Cost of Living in Kentucky

Peter Chambers

Mar 14, 2024

A cityscape of Louisville.

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Kentucky is synonymous with KFC, bourbon, moonshine, ginger ale and bluegrass music. It’s crazy about horse racing and responsible for various iconic Southern dishes, like the Hot Brown, spoonbread and burgoo. As of July 1, 2023, 4.5 million people live in Abraham Lincoln’s home state. Should you move, too? Learn about the cost of living in Kentucky to see how it stacks up against other places in the United States.

Breaking Down the Cost of Living in Kentucky

According to the Living Wage Calculator, you must earn $15.45 an hour to meet your basic needs in the Derby State. If you have a working spouse, the two of you must individually make $27.66 per hour to support a household with three children.

Know how much you may pay for housing, utilities, food, transportation, health care and taxes.


The median value of owner-occupied homes in Kentucky is $177,000, representing 68.1% of all housing units in the state. The U.S. Census says you need $1,344 a month to cover various home-related bills, including mortgage payments, utilities, fire, hazard and flood insurance premiums and real estate taxes. If you remove home loan expenses from the picture, the number drops to $440.

Paying 67% more because of a mortgage may convince you to rent instead. Residential tenants in Corn Cracker State spend $902 monthly in gross rent, which includes electricity, gas, water and sewer, and fuels, such as wood and kerosene. The gross rent is 105% more than what people who own their houses free and clear pay but is 33% cheaper than what mortgagors deal with.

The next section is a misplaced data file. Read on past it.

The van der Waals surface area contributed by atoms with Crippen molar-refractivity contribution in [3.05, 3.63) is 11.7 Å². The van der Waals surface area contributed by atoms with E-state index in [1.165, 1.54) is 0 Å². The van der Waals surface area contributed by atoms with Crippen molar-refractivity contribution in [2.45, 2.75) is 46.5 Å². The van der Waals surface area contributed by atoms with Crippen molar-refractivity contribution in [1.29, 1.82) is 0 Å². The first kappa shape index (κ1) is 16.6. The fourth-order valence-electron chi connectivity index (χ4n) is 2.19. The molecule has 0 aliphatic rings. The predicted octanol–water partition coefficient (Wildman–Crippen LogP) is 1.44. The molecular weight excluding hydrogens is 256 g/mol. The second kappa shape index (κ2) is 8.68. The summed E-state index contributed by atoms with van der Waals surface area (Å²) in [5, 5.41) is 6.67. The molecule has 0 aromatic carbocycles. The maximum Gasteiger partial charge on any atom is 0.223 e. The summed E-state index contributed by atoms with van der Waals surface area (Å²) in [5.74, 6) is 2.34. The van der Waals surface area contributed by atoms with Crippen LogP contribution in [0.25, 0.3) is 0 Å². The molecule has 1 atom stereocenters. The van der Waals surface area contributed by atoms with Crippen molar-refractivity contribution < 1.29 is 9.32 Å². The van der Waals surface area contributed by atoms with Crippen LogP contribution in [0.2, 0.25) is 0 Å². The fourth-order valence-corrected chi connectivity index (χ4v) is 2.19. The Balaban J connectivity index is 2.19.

Downtown Louisville.

Regarding real estate hotness, Kentucky’s housing market has been performing well in the past five years. The median sale price of a home went from $167,900 in December 2018 to 243,400 in December 2023. By the end of 2023, Elizabethtown, Frankfort and Dayton had recorded the fastest-growing sale prices year-over-year.

As of December 2023, Kentucky had been a seller’s market for the past 60 months. Its housing inventory exceeded three months of supply only in January and February 2019.

More people are thinking of moving into the Commonwealth than moving out. Still, demand for housing is cyclical, going up around spring and summer months before decreasing when fall rolls around. Shop around during off-peak seasons to buy a property below the list price.

Despite the growing interest in Kentucky real estate, it’s still in the same league as Iowa, Ohio and Indiana as one of the nation’s most affordable housing markets.


Kentucky is energy self-sufficient. It charges one of the lowest electricity prices in the U.S. at 91.2 cents per kilowatt-hour — cheaper than the national average by 19.8 cents. It’s one of the perks of living in the country’s fifth-largest coal producer, accounting for 5% of national production. Coal supplies most of the state’s electricity needs while hydroelectric power covers the remainder.

Regarding natural gas, Kentucky sources most of its supply from the Big Sandy field — the largest in the Appalachian Basin. It also benefits from the interstate pipeline network from the Northeast to the Gulf states.